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interest by a terrorist organization. i am not familiar with the report you referenced. >> practical me and secretary -- a director comey and secretary beers, what roles do your agencies play in preventing terrorists from building and potentially detonating a dirty bomb in the u.s.? what i should -- i could probably answer for both of us. we share responsibility. at the fbi, we execute through them weapons of mass destruction toectorate, to work with dhs understand the potential sources of materials terrorists could use i wonder that trip wires we can put in place so we know something suspicious is happening around the material. >> secretary beers? >> the only thing i would add is we do have the ability to at screen with radiation detectors at our ports of entry.
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obviously it is possible you could shield that information, but at least it gives us a first order tensor system to try to determine whether or not that information comes into the united states. we also, through our grants program, help state and local authorities obtain first order radiation detectors so that they can also look for that material within the country. but the key here is that we in the bureau work together very much on this kind of effort. >> we talked a little bit earlier -- this is my last question -- terrorist travel, going for a place for a while overseas, a place from which they can freely travel back to the u.s. bettere we doing to track and monitor people traveling to war zones and terrorist safe havens and then
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deciding to return to the u.s.? it is an important question matter ofand a significant concern for us, mr. chairman. particularly i referenced syria as a place because of the ongoing conflict there and the presence of extremist elements, including a group connected to al qaeda. it has become a place where literally thousands of individuals from other countries have gone to syria to join in the fight, to join with the group connected to al qaeda. we worked with the fbi and dhs to track and travel of anyone identified as an extremist and two, if appropriate, place those individuals on a watchlist should we maintain a central database of known and suspected terrorists. that central database provides a resource for all of our agencies as well as partners around the
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world to identify the individuals and do what we can to look for the ways in which a marriage traveling, how they are funding, where they are going and to disrupt their travel as possible or at least identify them so if they do return to their home country -- we have a handle on what activities are. me add to that. this is truly an integrated effort. -- together trying to pull together the list of individuals we identified as potential threats to the united states. withso have a program particularly our european allies, because of the visa to shareogram, information that they and we might have with one another in order to add to the database we have of the individuals who are of concern.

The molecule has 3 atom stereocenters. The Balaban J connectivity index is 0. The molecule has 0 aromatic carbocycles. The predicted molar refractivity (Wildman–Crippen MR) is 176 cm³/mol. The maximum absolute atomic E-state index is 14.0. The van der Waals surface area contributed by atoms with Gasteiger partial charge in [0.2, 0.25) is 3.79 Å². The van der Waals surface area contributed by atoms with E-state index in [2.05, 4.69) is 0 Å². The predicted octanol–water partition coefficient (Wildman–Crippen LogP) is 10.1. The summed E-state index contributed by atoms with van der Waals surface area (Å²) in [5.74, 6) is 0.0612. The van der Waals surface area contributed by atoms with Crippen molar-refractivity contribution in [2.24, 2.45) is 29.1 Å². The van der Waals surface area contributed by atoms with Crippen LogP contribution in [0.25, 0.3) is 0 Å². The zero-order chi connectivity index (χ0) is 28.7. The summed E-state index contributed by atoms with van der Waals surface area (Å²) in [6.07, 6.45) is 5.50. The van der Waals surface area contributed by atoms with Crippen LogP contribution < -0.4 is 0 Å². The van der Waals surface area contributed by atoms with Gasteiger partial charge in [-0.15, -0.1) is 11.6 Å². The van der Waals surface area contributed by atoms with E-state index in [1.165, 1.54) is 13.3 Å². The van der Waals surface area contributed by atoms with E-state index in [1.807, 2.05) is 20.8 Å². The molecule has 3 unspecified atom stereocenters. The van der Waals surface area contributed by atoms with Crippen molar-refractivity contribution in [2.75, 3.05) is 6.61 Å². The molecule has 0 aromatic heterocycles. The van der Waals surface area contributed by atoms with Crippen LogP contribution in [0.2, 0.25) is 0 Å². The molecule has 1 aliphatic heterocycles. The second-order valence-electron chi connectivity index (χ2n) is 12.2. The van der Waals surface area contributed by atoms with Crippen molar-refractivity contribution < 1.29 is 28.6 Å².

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we act dhs also support this effort through our travel analysis. looking for people who we don't syria ort have gone to might have gone to syria for nefarious purposes. we have a number of indicators to help us identify individuals who we might want to speak to at ports of entry as they returned to the united states. i don't want to go into the details of that, because i don't want to give away the way we actually do that, but we have a number of techniques which will allow us to identify somebody who is not clear in terms of their travel record leaving the united states in coming back that they were anywhere near syria, but there were other
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indicators that could give us indications that we might want to talk to those individuals. and that is part of finding the unknowns as opposed to tracking the knowns, which i think we're pretty good at. >>.gov -- thank you for responding to the question. that is the last question i have. this is an opportunity if you would each like to give a short closing statement, please. and it could be something that comes to mind, something you want to reiterate, something you heard another colleague say that you think is worth emphasizing. >> well, mr. chairman, first, let me just thank you and this committee for holding a hearing and really for your consistent and steadfast support for the intelligence committee and all of our efforts with respect to protecting the homeland. the one issue i think that comes to mind goes back to director comey's opening comments and that is on the budget. we are struggling, like all the government agencies, to deal with the sequester cuts. it isn't the real issue.